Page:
Changing Color Formatting in Shapes in Office 2010
Programmatically Working with Shapes in Office 2010: Learn how to manipulate the color format property of a shape in a Microsoft PowerPoint 2010 presentation.
Last modified: April 22, 2011
Applies to: Excel 2010 | Office 2010 | PowerPoint 2010 | VBA | Word 2010
Published: April 2011
Provided by: Frank Rice, Microsoft Corporation
Microsoft Office 2010 includes the ability to work with many different types of art shapes. Some examples of shapes include lines, connectors, basic shapes, flowchart elements, stars and banners, and callouts. You can enhance and manipulate the appearance of shapes programmatically with a variety of classes and object. In this topic, you programmatically create a simple shape and then manipulate it by changing its brightness property values. To complete this task, you must do the following:
In this task, you open a PowerPoint 2010 presentation, open the Visual Basic Editor, and then insert a standard module.
To add a standard module to a PowerPoint presentation
Start PowerPoint 2010.
On the Developer tab, click Visual Basic. This opens the Visual Basic Editor.
If you do not see the Developer tab in PowerPoint 2010, click the File tab, and then click Options. In the categories pane, click Popular, select Show Developer tab in the Ribbon, and then click OK.
On the Insert menu, click Module. This adds Module1 to the Projects pane on the left side of the Visual Basic Editor.
In this task, you add programming code to the Visual Basic Editor. The code selects the first slide, adds a shape to it, and then changes the brightness of the shape's foreground.
To add code to the Visual Basic Editor
In the Projects pane, click Module1.
Paste or type the following Microsoft Visual Basic for Applications (VBA) code into the module window.
Sub TestBrightness() Dim i As Integer Dim shp As Shape Dim sld As Slide Set sld = ActivePresentation.Slides(1) ' Add a new shape: A 200x100 pixel balloon, and set its color: Set shp = sld.Shapes.AddShape(msoShapeBalloon, 10, 10, 200, 100) shp.Fill.ForeColor.RGB = 3487637 ' Finally, alter the Brightness of the color. Do not use ' this technique to create animations--PowerPoint handles ' that itself. This is meant only as instructive code that ' demonstrates how modifying the Brightness property ' changes the way a shape looks. For i = 0 To 100 SetBrightness shp, i / 100 ' Wait 1/10 second or so. Pause 0.1 Next i End Sub Sub SetBrightness(shp As Shape, brightnessValue As Single) ' Set the Brightness property of a ColorFormat object. ' You can retrieve a ColorFormat in a number of ways. ' See this page for more information on ways to retrieve ' a reference to a ColorFormat object: ' http://msdn.microsoft.com/en-us/library/ff744611.aspx Dim cf As ColorFormat Set cf = shp.Fill.ForeColor cf.brightness = brightnessValue End Sub Function Pause(numberOfSeconds As Variant) Dim startTime, endTime As Variant startTime = Timer endTime = startTime + numberOfSeconds Do While Timer < endTime DoEvents Loop End Function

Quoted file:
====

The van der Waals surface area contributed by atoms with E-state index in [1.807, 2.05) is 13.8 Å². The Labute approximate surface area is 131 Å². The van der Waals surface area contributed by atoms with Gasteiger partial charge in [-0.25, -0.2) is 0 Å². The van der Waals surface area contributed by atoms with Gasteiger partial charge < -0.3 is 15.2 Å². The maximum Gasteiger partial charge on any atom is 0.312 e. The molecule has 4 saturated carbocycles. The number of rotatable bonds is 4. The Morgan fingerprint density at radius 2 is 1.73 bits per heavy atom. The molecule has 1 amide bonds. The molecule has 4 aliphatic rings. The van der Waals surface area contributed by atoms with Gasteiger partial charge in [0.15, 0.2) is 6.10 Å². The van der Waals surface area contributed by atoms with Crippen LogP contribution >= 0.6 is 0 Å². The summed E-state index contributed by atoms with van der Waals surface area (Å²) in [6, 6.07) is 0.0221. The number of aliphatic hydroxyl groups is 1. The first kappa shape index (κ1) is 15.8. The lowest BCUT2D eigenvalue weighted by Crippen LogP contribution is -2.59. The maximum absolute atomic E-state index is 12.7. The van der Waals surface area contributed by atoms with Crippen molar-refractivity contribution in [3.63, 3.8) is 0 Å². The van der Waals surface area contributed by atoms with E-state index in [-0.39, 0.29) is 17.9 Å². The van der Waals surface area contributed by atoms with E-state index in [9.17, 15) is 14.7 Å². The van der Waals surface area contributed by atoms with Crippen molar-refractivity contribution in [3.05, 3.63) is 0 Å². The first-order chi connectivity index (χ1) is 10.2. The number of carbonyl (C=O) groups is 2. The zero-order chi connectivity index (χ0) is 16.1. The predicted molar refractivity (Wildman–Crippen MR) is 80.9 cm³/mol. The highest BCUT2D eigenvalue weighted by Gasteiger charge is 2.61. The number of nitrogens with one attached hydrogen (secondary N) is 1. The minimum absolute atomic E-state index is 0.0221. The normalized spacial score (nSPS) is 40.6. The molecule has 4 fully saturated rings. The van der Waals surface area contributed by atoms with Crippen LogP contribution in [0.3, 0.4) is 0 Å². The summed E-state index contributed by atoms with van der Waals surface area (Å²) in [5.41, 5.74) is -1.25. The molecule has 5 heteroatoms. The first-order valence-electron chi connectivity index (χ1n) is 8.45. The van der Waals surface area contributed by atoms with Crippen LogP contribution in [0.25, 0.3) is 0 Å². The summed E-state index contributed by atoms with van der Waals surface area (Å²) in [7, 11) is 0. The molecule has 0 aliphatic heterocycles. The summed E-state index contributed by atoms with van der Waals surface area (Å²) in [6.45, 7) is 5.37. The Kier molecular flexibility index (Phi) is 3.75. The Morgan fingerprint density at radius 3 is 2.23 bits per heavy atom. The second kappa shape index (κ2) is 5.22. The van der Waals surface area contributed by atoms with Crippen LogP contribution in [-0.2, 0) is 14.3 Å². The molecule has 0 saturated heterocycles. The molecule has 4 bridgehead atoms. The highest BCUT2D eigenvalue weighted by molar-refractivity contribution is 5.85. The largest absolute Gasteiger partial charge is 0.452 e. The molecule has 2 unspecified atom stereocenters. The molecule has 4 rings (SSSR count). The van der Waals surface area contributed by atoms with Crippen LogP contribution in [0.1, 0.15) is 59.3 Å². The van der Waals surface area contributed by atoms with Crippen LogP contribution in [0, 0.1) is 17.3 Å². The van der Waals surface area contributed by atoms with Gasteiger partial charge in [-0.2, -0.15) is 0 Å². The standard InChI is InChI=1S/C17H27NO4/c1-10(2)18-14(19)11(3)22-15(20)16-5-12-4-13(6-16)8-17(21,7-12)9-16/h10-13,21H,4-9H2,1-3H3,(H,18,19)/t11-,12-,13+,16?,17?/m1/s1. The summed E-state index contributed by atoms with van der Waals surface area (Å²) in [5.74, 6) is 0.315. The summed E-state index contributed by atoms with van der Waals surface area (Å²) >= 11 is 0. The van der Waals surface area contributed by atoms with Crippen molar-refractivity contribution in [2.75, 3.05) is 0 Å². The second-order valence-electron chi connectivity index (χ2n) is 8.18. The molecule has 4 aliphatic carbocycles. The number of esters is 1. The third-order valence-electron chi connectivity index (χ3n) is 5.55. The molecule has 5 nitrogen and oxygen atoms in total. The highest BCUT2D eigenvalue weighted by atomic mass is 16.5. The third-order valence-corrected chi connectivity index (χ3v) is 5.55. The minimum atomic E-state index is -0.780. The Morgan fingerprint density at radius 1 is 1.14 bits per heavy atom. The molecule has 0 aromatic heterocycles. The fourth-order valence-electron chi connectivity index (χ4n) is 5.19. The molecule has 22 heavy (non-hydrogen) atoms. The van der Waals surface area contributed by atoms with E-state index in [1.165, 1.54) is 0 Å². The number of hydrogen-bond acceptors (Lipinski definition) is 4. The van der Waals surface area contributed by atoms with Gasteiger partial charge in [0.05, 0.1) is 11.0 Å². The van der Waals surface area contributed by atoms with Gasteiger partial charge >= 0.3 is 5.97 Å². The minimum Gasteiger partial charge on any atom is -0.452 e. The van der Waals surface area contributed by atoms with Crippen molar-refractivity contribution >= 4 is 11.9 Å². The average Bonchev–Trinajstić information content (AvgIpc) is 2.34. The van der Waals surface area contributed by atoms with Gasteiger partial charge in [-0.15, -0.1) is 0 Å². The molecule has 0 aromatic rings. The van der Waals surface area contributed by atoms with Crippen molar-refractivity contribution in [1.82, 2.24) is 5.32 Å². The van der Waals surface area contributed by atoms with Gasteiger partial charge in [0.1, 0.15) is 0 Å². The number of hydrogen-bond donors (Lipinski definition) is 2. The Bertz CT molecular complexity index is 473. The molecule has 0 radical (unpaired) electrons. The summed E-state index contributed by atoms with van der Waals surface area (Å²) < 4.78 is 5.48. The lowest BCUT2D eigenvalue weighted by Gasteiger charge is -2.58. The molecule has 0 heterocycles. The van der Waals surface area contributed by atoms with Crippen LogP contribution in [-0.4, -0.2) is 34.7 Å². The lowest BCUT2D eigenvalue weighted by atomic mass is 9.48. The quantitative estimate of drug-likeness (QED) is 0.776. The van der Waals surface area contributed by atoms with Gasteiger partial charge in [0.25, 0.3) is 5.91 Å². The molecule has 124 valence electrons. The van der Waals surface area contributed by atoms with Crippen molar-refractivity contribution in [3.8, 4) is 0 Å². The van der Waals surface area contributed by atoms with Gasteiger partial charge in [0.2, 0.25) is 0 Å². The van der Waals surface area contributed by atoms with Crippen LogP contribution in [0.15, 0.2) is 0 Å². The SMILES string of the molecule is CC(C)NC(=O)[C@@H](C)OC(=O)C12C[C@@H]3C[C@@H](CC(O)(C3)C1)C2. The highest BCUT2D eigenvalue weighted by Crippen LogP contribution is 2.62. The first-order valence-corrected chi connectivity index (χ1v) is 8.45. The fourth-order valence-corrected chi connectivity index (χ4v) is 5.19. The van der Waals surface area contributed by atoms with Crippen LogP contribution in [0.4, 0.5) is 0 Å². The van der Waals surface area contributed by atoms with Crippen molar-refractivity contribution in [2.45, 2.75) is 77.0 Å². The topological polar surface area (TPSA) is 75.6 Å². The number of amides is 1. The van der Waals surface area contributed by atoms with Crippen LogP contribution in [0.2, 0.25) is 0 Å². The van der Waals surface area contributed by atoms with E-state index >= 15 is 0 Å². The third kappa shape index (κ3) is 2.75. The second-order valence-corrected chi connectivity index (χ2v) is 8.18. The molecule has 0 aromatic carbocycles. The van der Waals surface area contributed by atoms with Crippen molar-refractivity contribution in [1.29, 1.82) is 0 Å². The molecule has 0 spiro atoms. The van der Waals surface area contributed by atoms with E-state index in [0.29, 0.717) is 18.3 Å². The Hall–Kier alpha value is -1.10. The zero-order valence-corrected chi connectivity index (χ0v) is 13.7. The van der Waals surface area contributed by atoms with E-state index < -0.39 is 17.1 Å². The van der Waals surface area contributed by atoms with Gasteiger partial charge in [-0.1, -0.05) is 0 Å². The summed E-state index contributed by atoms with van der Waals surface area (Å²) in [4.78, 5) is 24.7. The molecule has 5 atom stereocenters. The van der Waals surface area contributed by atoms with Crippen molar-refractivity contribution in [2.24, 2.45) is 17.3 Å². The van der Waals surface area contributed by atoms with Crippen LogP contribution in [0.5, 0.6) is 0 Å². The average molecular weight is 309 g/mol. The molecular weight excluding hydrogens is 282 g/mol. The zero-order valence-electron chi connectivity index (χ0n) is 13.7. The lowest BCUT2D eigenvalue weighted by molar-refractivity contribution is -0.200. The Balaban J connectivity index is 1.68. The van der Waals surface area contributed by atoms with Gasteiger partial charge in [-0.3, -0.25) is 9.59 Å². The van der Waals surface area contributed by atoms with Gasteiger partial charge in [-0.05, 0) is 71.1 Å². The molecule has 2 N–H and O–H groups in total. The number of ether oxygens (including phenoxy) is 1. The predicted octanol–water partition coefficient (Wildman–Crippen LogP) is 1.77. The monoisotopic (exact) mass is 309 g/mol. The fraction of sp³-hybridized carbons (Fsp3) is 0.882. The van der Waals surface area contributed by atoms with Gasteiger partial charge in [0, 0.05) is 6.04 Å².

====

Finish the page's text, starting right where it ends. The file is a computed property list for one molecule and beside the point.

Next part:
In this task, you step through the code. The best way to see the code in action is to place the Visual Basic Editor window and the PowerPoint window side-by-side.
To step the code
Drag the Visual Basic Editor to the right side of the screen.
Next, drag the PowerPoint window to the left side of the screen and adjust both windows until you can see both.
Place your cursor in the TestBrightness module and then press F8 to step through the code line-by-line and watch the shape being created and its brightness modified.